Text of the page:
Yes, we have played Oblivion and it was fun to play it. I have to admit that I didn't play it for very long but then again I haven't played any game for a considerable amount of time in the last few years. The last games I played from A to Z were the old Lucas Arts adventures. Today, I always want to get creative again after playing a computer game for a few hours and then I prefer to continue working on Gothic. Some members of our team played Oblivion and I know that their reactions to certain features have been very positive. By the way, I've also heard that there are people in the Oblivion-team who have played Gothic and that some features have also inspired their work on Oblivion. So we take it as some kind of appreciation for Gothic. However, both games have their own style and reason to exist. It's also interes sting to note that during the recent PR tour in the USA (where Gothic causes no such hype as in Germany therefore the press feedback carries more weight and authenticity for us) many journalists told us Gothic looks much better and is more fun to play than Oblivion. Remarks like this make us smile although we think that Oblivion is a very good game.
World of Gothic:
Bethsoft obviously had similar objectives for the development like you. However, you've come up with different strategies to reach your objectives. In Oblivion for example, there are extra levels for rooms in houses in order to keep the number of NPCs in particular areas of a city manageable. They neglected to adjust the intensity of the light to the time of day (day/night). This limits interactivity and atmosphere. What is your solution and how would you assess it compared to Oblivion?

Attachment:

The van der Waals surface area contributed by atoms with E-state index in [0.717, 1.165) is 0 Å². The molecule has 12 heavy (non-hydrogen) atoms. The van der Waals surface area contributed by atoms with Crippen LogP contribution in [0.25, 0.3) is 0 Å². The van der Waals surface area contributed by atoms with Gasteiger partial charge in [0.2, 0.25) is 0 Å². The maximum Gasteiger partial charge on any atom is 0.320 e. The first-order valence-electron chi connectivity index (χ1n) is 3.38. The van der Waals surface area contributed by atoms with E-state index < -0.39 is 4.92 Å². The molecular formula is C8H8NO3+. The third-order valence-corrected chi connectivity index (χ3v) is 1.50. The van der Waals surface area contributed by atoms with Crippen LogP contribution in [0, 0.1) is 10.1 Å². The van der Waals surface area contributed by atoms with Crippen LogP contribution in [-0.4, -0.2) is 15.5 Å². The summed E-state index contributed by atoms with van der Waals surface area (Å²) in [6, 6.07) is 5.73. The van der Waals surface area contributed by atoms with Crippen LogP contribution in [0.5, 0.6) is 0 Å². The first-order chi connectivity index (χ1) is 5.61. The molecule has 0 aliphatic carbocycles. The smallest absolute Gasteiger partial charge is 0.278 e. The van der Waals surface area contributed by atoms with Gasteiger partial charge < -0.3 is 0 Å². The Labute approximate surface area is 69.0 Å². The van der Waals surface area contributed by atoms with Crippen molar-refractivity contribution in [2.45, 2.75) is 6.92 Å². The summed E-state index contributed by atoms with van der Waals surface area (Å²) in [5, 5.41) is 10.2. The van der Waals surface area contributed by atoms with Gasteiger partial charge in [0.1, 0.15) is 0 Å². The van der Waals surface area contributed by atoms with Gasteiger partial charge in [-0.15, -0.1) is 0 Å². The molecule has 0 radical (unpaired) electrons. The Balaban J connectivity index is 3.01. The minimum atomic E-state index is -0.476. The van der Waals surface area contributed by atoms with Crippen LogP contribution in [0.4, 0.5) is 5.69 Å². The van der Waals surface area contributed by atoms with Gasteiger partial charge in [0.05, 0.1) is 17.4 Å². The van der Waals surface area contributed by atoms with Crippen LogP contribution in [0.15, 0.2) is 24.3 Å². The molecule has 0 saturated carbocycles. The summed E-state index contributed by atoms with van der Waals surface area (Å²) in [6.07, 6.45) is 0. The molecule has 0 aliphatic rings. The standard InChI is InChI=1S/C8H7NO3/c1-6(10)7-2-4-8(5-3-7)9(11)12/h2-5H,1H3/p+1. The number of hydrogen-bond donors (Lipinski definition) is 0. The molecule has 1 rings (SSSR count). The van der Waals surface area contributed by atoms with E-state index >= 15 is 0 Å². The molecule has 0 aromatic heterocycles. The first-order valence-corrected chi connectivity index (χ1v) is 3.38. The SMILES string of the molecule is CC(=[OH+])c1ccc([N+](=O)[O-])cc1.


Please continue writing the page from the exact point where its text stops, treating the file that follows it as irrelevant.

Kai:
Templeguard
We already tried to create a lively world that looks like one single piece in Gothic 1. Due to technical limitations we had some areas that required a special loading sequence e.g. when entering a dungeon. In Gothic 3 however, we have a technology that is tailor-made and theoretically we are able to show all these things. For example, one will be able to look through a window inside a house. That's a feature that provides an additional batch of realism. Theoretically, it is possible to run from Nordmar into the desert, from the north to the most remote point in the south, without having to face a loading bar. This has already been appreciated in Gothic 1 and I think that players of Gothic 3 will be again pleased by this feature.
World of Gothic:
In our forum appeared some questions concerning your source of inspiration for certain names in the world of Gothic: e.g. if Jharkendar comes from Jarkend a city in China or Rhademes from Rhadames (a commander in the opera Aida). Can you tell us how you came about these names or others in Gothic?
Kai:
Frankly I cannot tell you much about that because these names come from the storywriters of our team. I once asked them about this because I was also interested in how they make up these names. Our storywriters Mattias Filler, Michael Hoge, Stefan Kalveram and Björn Pankratz draw their inspirations from many different sources. They have a certain knowledge concerning other role playing systems like DSA and from this experience they have a certain feeling for names that are suitable for medieval/fantasy worlds. I think they have such a good imagination that they don't have to look up historic documents or maps for names. I don't know if these cities or the commander in fact were the origin for these names but I could imagine that they created them all by themselves.
World of Gothic:
In our forums users often post stories that they ran into Shadowbeasts or Wargs at night and how scared they often were by those encounters. Also things like sneaking past these creatures to reach Sagittas cave have always been quite exciting. In a preview to Gothic 3 (computerandvideogames.com) they reported that only animals with similar strength will roam certain places so that players won't have to deal with unpleasant surprises. Is this true?